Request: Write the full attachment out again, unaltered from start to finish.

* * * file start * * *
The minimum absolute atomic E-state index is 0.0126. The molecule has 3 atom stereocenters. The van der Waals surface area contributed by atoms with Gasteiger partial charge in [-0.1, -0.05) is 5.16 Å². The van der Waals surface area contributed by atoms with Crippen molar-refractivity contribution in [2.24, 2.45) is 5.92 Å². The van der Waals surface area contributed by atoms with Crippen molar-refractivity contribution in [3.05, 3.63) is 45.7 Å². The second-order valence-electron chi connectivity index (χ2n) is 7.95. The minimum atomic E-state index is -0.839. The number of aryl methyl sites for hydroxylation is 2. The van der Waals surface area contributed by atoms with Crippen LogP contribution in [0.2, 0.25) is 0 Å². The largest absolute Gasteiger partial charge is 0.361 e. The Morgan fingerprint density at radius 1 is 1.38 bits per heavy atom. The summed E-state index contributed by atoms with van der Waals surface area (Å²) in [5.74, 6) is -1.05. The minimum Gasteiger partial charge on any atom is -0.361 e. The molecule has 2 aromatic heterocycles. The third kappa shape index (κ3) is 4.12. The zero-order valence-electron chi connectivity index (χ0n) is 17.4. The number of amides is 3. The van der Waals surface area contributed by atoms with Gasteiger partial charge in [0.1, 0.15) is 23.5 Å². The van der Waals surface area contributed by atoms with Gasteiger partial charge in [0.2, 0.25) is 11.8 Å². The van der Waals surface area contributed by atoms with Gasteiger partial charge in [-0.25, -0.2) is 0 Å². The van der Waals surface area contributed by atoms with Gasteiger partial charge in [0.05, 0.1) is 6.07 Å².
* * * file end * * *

The minimum absolute atomic E-state index is 0.0126. The molecule has 3 atom stereocenters. The van der Waals surface area contributed by atoms with Gasteiger partial charge in [-0.1, -0.05) is 5.16 Å². The van der Waals surface area contributed by atoms with Crippen molar-refractivity contribution in [2.24, 2.45) is 5.92 Å². The van der Waals surface area contributed by atoms with Crippen molar-refractivity contribution in [3.05, 3.63) is 45.7 Å². The second-order valence-electron chi connectivity index (χ2n) is 7.95. The minimum atomic E-state index is -0.839. The number of aryl methyl sites for hydroxylation is 2. The van der Waals surface area contributed by atoms with Crippen LogP contribution in [0.2, 0.25) is 0 Å². The largest absolute Gasteiger partial charge is 0.361 e. The Morgan fingerprint density at radius 1 is 1.38 bits per heavy atom. The summed E-state index contributed by atoms with van der Waals surface area (Å²) in [5.74, 6) is -1.05. The minimum Gasteiger partial charge on any atom is -0.361 e. The molecule has 2 aromatic heterocycles. The third kappa shape index (κ3) is 4.12. The zero-order valence-electron chi connectivity index (χ0n) is 17.4. The number of amides is 3. The van der Waals surface area contributed by atoms with Gasteiger partial charge in [0.1, 0.15) is 23.5 Å². The van der Waals surface area contributed by atoms with Gasteiger partial charge in [0.2, 0.25) is 11.8 Å². The van der Waals surface area contributed by atoms with Gasteiger partial charge in [-0.25, -0.2) is 0 Å². The van der Waals surface area contributed by atoms with Gasteiger partial charge in [0.05, 0.1) is 6.07 Å².